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2020 offers chance to intervene in permit review of alleged polluter of Altamaha River

Altamaha River

Some fishermen say they won't eat fish caught in the Altamaha River because of the effluent from the Rayonier plant. Credit: Brian Foster / Georgia Conservancy

By David Pendered

The Georgia Water Coalition released its annual Dirty Dozen report Thursday and – for the seventh time – the report names the Rayonier Advanced Materials chemical pulp mill in Jesup as a polluter of the Altamaha River. Improvements could come in 2020, and a federal court order has observed the Altamaha Riverkeeper can play a role in the improvement process.

Altamaha River

Some fishermen say they won’t eat fish caught in the Altamaha River because of the effluent from the Rayonier plant. Credit: Brian Foster / Georgia Conservancy

Rayonier’s water pollution control permit is due for renewal in 2020, according to the Dirty Dozen report. Such permit applications are reviewed by the Georgia Environmental Protection Division, of the state Department of Natural Resources.

In a 2014 lawsuit filed by the Altamaha Riverkeeper against Rayonier, U.S. District Court Chief Judge Lisa Godbey Wood issued an order in favor of Rayonier.

In a notable portion of the ruling, Wood wrote that while the riverkeeper lost the case, the riverkeeper can pursue its concerns about water quality through the administrative channels related to the discharge permit issued by Georgia EPD under the federal Clean Water Act:

  • “Furthermore, while the Riverkeeper’s CWA claim will not go forward, the Riverkeeper is not without recourse. Under the Permit’s ‘Modification Clause,’ the Riverkeeper may ask Georgia EPD to modify the Permit so that it explicitly incorporates Rule 391-3-6-.03(5) (c)’s narrative water quality standards as conditions of the permit.”

Wood wrote in the ruling that Georgia EPD did not intend for Rayonier’s existing permit to include all the standards of the federal Clean Water Act. Wood observed:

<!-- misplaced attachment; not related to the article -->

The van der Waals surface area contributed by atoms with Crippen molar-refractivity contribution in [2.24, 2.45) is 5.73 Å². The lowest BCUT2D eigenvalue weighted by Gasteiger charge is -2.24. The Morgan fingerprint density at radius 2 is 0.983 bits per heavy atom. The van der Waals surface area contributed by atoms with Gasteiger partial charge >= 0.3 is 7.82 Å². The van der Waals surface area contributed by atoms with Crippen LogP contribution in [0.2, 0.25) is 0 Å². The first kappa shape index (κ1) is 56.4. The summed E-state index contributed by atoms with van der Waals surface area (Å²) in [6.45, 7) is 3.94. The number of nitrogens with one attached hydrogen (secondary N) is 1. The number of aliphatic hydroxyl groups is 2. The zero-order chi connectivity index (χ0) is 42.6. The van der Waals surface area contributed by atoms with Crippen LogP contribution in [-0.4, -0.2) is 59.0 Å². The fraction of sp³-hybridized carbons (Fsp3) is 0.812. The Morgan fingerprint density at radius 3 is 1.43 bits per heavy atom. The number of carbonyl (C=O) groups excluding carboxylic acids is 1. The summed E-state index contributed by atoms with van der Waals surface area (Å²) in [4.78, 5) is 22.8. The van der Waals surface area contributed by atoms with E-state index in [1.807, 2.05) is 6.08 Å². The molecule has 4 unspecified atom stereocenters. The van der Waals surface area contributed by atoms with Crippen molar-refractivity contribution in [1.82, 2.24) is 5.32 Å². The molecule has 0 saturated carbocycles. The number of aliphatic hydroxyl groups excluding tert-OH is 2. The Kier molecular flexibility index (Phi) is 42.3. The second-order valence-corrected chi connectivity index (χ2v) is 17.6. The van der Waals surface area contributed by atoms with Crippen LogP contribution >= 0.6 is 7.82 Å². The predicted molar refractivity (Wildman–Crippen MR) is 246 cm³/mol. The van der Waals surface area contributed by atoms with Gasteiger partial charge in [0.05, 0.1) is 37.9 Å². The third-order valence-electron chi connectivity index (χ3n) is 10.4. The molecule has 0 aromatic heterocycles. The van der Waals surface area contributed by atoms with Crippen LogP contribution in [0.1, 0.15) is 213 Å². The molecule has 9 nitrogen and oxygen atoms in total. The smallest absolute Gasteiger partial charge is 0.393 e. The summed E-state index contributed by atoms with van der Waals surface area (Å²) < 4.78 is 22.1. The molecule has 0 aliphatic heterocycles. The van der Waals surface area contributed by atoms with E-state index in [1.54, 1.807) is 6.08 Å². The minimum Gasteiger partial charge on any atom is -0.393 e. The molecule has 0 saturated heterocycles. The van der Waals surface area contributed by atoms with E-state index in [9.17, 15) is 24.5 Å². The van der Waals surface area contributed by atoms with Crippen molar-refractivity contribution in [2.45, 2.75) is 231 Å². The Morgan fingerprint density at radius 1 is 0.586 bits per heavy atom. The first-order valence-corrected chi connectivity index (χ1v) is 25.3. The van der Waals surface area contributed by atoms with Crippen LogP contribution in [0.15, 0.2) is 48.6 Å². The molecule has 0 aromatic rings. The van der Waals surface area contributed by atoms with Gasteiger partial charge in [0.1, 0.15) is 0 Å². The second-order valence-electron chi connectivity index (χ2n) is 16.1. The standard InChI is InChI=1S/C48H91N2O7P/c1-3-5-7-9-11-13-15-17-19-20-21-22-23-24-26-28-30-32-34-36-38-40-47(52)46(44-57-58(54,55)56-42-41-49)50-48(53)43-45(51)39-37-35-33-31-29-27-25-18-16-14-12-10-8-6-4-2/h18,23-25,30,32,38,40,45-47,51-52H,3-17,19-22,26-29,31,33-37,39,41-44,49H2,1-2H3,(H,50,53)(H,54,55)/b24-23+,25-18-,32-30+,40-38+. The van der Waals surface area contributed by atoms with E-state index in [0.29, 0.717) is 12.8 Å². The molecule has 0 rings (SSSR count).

• “Looking solely to the Permit itself, it is apparent that the Georgia EPD did not believe that the Permit, as written, would necessarily include conditions designed to achieve water quality standards established under the CWA and Georgia Regulations.”

That said, the judge stated clearly that her ruling in favor of Rayonier was based on the determination that the issue in the case brought by the riverkeeper was one of contract law, not of the Clean Water Act. Wood wrote:

  • “The matter is strictly a question of contract law: does Defendant Rayonier Inc.’s NPDES [federal discharge] permit, which allows it to discharge wastewater into the Altamaha River under certain conditions, include Georgia’s water quality standards for color, odor, and turbidity as some of those conditions? This Court finds that it does not, as a matter of law….”

Wood’s ruling further noted her ruling did not address the effluent Rayonier discharged into the Altamaha River:

  • “The Court does not intend this holding to suggest that Rayonier’s discharges do not have a harmful effect on the Altamaha River, or that the Riverkeeper’s alleged injuries are trivial.
  • “To the contrary, those effects may be deleterious, and Rayonier’s discharges may, in fact, violate Georgia’s narrative water quality standards.
  • “The Court’s holding is simply that the Riverkeeper must show a violation of Rayonier’s NPDES Permit [federal discharge permit] to bring its CWA citizen suit, and here it failed to show that compliance with the relevant water quality standards is a condition of Rayonier’s NPDES Permit.”

The Georgia Water Coalition suggested in a statement accompanying the release of the Dirty Dozen report that it holds little hope for the situation to be improved:

  • “Next year, Georgia’s Environmental Protection Division (EPD) will issue a new pollution control permit for the facility. If EPD’s actions in recent years are any indication, it seems unlikely that this new permit will finally fix this ongoing pollution problem.
  • “The state agency has repeatedly defended the existing and weak pollution control permit and last year took the extraordinary effort of changing state laws to make it easier for RAM to continue polluting Georgia’s largest river.”

The full report on the Rayonier situation concludes:

  • “Next year, Altamaha River users will watch EPD closely as RAM’s pollution control permit is up for renewal. During this process, the state agency
    has the opportunity to enforce a permit that will bring the mill’s wastewater treatment system up to industry and Clean Water Act standards.
  • “EPD must issue a pollution control permit that will eliminate of the color and odor associated with Rayonier’s discharge into the Altamaha River and bring the facility up to modern, industry-accepted wastewater treatment standards.”



David Pendered

David Pendered, Managing Editor, is an Atlanta journalist with more than 30 years experience reporting on the region’s urban affairs, from Atlanta City Hall to the state Capitol. Since 2008, he has written for print and digital publications, and advised on media and governmental affairs. Previously, he spent more than 26 years with The Atlanta Journal-Constitution and won awards for his coverage of schools and urban development. David graduated from North Carolina State University and was a Western Knight Center Fellow.


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